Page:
With little fanfare, First Virginia Banks became the first to offer its customers bill presentment via the MasterCard Remote Payment and Presentment Service (RPPS) network.
Its pilot last fall, which consisted of only a half-dozen customers and one biller, was a momentous step for MasterCard, marking completion of the electronic bill payment and presentment loop.
Those first live transactions from billers to consumers were made possible through Billserv and Online Resources, two of the leading participants in the electronic bill payment and presentment (EBPP) industry. First Virginia connects to the network through Online Resources, its online banking vendor.
RPPS has its roots in MasterCard's Remittance Processing Service, which began processing electronic payments in 1987. Over the years, services were added to automate other labor-intensive transactions, such as credit counseling payments, walk-in payments, and balance transfers. In March 2000, Remittance Processing Service was renamed Remote Payment and Presentment Service, as the company announced its expansion into electronic bill presentment.
RPPS delivers remittance data and funds from institutions offering consumer bill-payment or credit counseling services (consumer service providers) to organizations performing collection and processing functions on behalf of billers (biller service providers). MasterCard itself remains a neutral third party in the transactional process.
MasterCard's strategy is to connect CSPs and BSPs to the network through the Open Financial Exchange (OFX) messaging standard. RPPS currently processes more than 16 million payments per month. "We're connected to more than 95 percent of the providers on both sides of the hub," said Cathleen Conforti, vice president, MasterCard RPPS. "The reason we have that many connected is because of the efficiencies gained by being able to get payments to the most players, and vice-versa, being able to connect one place to receive the most."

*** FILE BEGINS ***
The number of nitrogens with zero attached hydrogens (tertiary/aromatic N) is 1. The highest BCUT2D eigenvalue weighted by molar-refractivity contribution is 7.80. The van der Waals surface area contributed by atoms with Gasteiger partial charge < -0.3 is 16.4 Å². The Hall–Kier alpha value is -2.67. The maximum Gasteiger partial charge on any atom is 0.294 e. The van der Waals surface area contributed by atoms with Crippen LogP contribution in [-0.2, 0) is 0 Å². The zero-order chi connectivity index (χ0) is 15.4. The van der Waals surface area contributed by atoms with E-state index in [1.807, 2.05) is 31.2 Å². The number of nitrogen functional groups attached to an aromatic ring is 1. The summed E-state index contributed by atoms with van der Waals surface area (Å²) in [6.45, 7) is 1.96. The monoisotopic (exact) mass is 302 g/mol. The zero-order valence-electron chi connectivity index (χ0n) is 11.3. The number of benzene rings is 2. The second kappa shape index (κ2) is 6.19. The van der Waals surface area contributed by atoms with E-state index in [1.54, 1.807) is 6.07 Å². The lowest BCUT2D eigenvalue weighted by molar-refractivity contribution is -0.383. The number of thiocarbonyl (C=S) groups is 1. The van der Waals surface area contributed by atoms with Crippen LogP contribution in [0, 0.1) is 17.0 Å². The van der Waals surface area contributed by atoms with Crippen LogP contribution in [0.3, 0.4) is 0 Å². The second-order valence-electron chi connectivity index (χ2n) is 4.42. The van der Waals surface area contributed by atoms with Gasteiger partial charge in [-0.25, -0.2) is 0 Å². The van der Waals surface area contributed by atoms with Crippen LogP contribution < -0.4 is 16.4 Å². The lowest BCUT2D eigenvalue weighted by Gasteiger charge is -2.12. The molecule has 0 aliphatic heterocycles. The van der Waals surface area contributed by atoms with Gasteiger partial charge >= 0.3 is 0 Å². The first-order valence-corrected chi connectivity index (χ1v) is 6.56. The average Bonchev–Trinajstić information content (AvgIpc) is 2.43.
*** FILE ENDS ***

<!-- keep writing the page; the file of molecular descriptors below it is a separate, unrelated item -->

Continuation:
With the initial pilot a success, $10 billion First Virginia is planning an expansion of the service this spring. "It works. We're just waiting to see how the public adapts to it," said Jeff Tansill, senior vice president of e-commerce at First Virginia Services. "What we have is one biller out there right now. For this next phase, we'll go ahead and roll it out to all of the users who have this particular biller. After that, we'll be waiting for the next biller to come on."
But in order to get consumers clamoring for bill presentment, the industry needs to attract a critical mass of billers. "We have to get enough billers out there for it to gain enough acceptance," Tansill said. "We don't want to get people hyped up and then only be able to give them one out of their 50 billers." To succeed, RPPS must attract national billers and regional utilities. "It's not going to work for us unless we've got a good majority of them on there."
MasterCard is making progress on that score. Billserv currently has 96 signed billers and Online Resources distributes bill payment and presentment services to more than 525 banks, thrifts, and credit unions. Both are working to bring additional clients online. In addition, several other BSPs and CSPs are expected to go live by mid-year.
"We need critical mass on both sides of the equation," said Susan Foulds, managing director of product management for retail online banking at McLean, Va.-based Online Resources, adding that bill presentment through the RPPS network will snowball in the coming months and years. "Once you get a few of the major billers out there and they see the response, others will start coming onboard pretty quickly. We think they have a winning model."
Independent observers are bullish on RPPS. In November, Forrester Research predicted that RPPS will be the dominant provider of EBPP hub services by 2006.
Still, MasterCard has a long way to go to reach critical mass. Not only do more EBPP players need to come onboard, but also consumers.
Earlier this year, MasterCard launched a nationwide consumer awareness campaign. However, much more work to be done. "We're giving them a solution for a problem they don't see," Conforti said.
"We can't say presentment is the killer application that's going to give us critical mass," she continued. "We need to make it easy for the consumer. We have to make consumers understand the service by giving them accurate detailed information, and customer service has to be flawless."
In addition, bill payment needs to evolve beyond just the ability to receive and pay bills electronically.
"A service that is able to give you all of your account information and a lot of the account functionality that you need to manage your finances in addition to getting your bills and paying them will really make it a valuable service," said Conforti. "If we have all that, we will get much more adoption."